Video: MTL@TBL: Vasilevskiy sets Bolts record with shutout
What do you expect from Adam Fox this year? Does he run PP1 (for the New York Rangers), or does that belong to Jacob Trouba? -- @surkhriarh
Fantasy owners should fully expect Trouba to patrol the Rangers' first power play when they open the season against the Winnipeg Jets, his former team, on Oct. 3. Trouba scored an NHL career-high 50 points (18 power play) last season, with the bulk of his first power-play usage and production coming when Dustin Byfuglien and/or Josh Morrissey were injured late in the season. Trouba, acquired by the Rangers in a trade, could have a higher fantasy ceiling as a full-time power-play quarterback, especially for a much-improved team that features high-caliber forwards Artemi Panarin, Mika Zibanejad and rookie Kaapo Kakko.
Fox is a deep sleeper rookie worth selecting in the final round of a standard draft. He led the NCAA in points per game (1.45; 48 points in 33 games) and had 21 power-play points (four goals, 17 assists) in his junior season at Harvard University. Fox will be available much later than Cale Makar (Colorado Avalanche) or Quinn Hughes (Vancouver Canucks), other rookie-eligible defensemen out of the NCAA, but carries more risk because Trouba is his teammate.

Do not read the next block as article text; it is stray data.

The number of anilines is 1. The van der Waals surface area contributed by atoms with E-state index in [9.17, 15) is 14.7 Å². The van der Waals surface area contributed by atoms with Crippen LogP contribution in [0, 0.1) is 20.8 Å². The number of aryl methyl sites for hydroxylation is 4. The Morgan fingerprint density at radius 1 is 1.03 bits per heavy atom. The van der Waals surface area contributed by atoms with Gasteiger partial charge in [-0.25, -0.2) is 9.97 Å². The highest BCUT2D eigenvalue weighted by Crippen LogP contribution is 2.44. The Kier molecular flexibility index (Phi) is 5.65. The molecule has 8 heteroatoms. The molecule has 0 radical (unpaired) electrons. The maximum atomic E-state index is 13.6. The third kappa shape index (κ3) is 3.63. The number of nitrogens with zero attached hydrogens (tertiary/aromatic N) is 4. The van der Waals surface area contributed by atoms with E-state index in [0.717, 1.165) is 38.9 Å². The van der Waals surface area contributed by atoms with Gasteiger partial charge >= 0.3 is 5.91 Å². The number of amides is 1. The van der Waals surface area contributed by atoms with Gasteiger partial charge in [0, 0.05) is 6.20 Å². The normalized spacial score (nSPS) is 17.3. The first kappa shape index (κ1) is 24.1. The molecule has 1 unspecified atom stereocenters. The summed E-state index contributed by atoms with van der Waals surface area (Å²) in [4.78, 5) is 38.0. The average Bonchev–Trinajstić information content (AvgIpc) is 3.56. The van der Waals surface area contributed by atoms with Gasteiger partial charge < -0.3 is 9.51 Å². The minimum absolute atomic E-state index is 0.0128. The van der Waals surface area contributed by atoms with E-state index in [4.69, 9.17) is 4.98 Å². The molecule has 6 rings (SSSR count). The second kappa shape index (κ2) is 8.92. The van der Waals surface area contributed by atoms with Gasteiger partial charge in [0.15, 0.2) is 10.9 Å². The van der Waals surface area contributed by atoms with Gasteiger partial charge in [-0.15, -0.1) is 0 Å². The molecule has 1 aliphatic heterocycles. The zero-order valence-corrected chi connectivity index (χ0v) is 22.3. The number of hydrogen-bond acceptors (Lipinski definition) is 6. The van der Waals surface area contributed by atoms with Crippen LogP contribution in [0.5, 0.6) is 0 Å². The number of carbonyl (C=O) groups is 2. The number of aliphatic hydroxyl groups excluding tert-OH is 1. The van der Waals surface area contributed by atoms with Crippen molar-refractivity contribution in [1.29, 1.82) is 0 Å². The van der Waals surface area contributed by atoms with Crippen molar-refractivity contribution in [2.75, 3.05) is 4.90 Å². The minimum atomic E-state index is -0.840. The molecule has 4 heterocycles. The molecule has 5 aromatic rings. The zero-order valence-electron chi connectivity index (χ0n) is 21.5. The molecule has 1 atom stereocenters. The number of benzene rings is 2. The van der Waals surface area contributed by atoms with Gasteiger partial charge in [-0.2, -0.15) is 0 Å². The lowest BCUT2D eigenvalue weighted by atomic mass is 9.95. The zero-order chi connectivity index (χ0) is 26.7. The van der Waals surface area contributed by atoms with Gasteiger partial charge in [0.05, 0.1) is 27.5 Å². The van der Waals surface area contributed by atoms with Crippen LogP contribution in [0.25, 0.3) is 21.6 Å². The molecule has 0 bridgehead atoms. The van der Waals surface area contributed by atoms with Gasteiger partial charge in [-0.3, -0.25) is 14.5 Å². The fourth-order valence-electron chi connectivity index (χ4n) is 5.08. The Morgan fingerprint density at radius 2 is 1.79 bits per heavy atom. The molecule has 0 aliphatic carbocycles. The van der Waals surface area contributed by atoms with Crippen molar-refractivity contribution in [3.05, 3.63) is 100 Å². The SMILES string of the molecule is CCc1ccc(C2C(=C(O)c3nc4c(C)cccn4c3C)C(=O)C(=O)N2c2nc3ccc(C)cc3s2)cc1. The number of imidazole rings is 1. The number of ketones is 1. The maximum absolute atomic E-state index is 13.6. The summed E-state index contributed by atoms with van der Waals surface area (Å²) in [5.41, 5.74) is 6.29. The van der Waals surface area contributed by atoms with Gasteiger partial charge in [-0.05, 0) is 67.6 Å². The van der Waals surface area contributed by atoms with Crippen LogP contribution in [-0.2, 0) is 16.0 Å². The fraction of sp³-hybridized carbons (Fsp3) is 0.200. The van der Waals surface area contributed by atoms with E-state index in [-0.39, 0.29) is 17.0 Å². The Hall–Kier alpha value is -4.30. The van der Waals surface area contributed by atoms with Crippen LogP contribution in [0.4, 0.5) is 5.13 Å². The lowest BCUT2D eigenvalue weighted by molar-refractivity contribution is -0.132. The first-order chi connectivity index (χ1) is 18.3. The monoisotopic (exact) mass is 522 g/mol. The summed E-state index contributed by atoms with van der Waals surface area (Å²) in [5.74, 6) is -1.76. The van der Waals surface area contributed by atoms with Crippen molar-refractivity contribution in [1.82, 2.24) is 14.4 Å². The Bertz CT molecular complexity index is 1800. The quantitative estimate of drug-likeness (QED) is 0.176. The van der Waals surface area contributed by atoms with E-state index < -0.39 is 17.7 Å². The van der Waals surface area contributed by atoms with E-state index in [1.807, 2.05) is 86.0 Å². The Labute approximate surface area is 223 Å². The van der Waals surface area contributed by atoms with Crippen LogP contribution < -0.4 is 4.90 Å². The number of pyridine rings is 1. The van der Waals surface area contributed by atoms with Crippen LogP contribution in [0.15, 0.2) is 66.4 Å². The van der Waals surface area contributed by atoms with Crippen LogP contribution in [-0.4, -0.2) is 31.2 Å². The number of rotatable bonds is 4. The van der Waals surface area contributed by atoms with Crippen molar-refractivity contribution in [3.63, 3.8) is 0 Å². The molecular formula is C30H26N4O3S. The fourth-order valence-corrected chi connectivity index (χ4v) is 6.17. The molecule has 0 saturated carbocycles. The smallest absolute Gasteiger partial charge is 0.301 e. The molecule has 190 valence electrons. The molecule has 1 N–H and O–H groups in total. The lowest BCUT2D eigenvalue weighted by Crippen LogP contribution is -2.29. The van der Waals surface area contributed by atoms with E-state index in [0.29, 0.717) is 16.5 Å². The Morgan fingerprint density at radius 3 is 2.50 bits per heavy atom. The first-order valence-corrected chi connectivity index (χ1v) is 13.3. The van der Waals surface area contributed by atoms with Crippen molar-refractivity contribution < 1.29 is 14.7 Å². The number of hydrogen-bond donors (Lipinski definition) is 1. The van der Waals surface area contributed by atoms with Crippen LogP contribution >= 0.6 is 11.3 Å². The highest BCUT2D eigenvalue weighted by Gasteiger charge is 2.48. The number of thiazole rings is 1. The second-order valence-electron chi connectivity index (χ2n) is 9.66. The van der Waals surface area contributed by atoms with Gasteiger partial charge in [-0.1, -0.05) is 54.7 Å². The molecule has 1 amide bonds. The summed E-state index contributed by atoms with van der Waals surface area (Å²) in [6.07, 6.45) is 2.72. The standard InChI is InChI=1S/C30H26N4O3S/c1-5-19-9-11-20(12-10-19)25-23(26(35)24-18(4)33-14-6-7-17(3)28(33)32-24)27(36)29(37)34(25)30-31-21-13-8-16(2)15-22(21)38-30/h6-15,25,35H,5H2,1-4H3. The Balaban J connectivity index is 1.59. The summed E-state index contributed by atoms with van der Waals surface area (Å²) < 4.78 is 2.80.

Defense issues could cause the Rangers to use Trouba in more of a defense-first role and potentially give Fox more sheltered usage. Or an injury could shake up New York's roster. New York is doubtful to go with a two-defenseman power play, but Fox could outperform Trouba in power-play situations. With all that said, Trouba remains the clear favorite for first power-play usage this season. Next season could be a different story.
Trying to set up a [fantasy] league again. In your opinion, what's the best format to balance out forwards and defensemen without forwards being heavily favored over defensemen? -- @mikecapo91
Here's my favorite fantasy format in terms of roster players and positional spots: 18 players per team and 12 teams in the league (216 total players). Here's the roster breakdown: 2 centers, 2 left wings, 2 right wings, 5 defensemen, 2 goalies, 1 utility spot, 4 bench and 2 IR+ spots. You don't want your league to be too shallow, but you also want decent options on your waiver wire to keep things interesting if one team loses valuable players to injuries.
The utility spot balances the volume of high-end centers around the NHL. Defenseman is a much more scarce position than forward, but fantasy leagues should value defenseman points. Having five defensemen instead of the standard four values the deep sleepers and multiple players at the position on most teams. IR+ spots in Yahoo leagues are important because they include day-to-day injuries, giving fantasy owners added roster flexibility.
READ: Fantasy Mailbag: July 21